Why Not “Go Off To Rehab”?
One of the most pervasive myths “everyone knows” is that you have to “go off to rehab” for 30, 60, or even 90 days in order to leave alcohol problems behind. With some very rare exceptions, going to residential treatment is a waste of time, money, effort, and reputation, and won’t have any benefit.
Why the myth? Selling something everyone has been conned into believing is easy marketing. That wouldn’t be so bad if it worked, but mostly it doesn’t. Even when it does, “success” has little to do with the program offerings.
Yes, residential rehabs offer a nice escape for you – and spouses and family may sleep better thinking you’re safe for awhile. They can also enjoy the thought of punishing you for whatever real or imagined trials you’ve put them through.
But that doesn’t fix anything. Traditional American alcohol rehab amounts to little more then spending your time doing meaningless “filler” activities interspersed with AA meetings, other 12 Step Work, and similar things you could have gotten for free at a church near you.
No, you don’t have to leave home, or pay anything, if AA is going to work for you.
If you remember Hans Christian Anderson’s story “The Emperor’s New Suit” from your childhood, you’ll pretty much have an accurate picture of the “tailors” who are selling residential rehab– and, yes, Mary Ellen and I do play the part of the little boy in the crowd.
Ready for some actual help? Then think about doing a cost/benefit analysis of the options.
We provide you with over 40 hrs of individual services — they’re offering less than 1 hour a week;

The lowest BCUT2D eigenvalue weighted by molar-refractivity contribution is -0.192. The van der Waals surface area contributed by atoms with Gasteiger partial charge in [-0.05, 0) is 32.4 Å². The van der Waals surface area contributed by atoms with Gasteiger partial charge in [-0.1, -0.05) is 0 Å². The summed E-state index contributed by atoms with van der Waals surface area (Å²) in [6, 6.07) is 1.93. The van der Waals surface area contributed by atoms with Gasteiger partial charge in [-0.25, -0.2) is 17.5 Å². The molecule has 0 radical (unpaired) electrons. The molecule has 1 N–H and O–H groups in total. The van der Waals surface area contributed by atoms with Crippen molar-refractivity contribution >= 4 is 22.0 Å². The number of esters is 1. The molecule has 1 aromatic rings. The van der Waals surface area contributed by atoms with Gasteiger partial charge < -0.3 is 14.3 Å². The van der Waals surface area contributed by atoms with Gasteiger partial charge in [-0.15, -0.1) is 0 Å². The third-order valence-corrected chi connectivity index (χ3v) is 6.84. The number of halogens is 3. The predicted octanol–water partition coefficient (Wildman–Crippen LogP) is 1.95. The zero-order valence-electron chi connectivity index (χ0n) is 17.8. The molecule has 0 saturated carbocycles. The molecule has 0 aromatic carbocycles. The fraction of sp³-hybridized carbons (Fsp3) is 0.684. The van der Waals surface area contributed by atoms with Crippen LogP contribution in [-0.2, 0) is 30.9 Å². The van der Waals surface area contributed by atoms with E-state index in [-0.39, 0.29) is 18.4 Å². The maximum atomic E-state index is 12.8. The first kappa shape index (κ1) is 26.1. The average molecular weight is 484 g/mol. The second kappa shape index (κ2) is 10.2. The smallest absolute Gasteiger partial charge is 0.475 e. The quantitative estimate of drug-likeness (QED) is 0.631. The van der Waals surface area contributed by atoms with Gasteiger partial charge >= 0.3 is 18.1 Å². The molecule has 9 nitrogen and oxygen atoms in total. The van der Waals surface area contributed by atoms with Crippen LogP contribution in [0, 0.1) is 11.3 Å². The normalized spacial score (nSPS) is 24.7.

We’re both professionals with over 20 years of experience — they’re usually para-professionals who’ve passed a test on AA;
We’re confidential — they’re public;
We’re research based — they’re based on joining a cult;
We’re empowering — they’re demeaning;
We’re custom designed — they’re one-size-fits-all;
We’re effective — they’re not…
Want to know more? The answers are a phone call away.
Addiction Diagnosis May Rise Under DSM-V
The Diagnosis and Statistical Manual, the “DSM,” is the psychiatrists’, psychologists’ and therapists’ guide to what is a fundable label.
In other words, it’s the Big Book of what insurance will have to pay for.
Under the proposed guidelines in the next edition, DSM-V, the criteria for alcohol dependence, “alcoholism,” will be lowered.
It means all of you who are abusing alcohol — 85% of our readers — will suddenly be lumped into the alcohol dependent “alcoholic” diagnosis.
Granted that that’s something 98% of all treatment programs do already, but it still means that you are at increased risk of having that label applied in other settings, including your doctor’s office.
Remember, once that label is affixed, you’ll never shed it, no matter how inaccurate it is.
Here we take the old fashioned view of diagnosis — yes, we look at your problems, but we’re also looking at your strengths, abilities, and interests. We’re assessing the tools you have, new ones you can acquire, and honing them to fix the problems, not wallowing in them.
- Strong or powerless?
- Mindful or mindless?
- Competent or helpless?
- Smart or stupid?
Which categories do you belong in?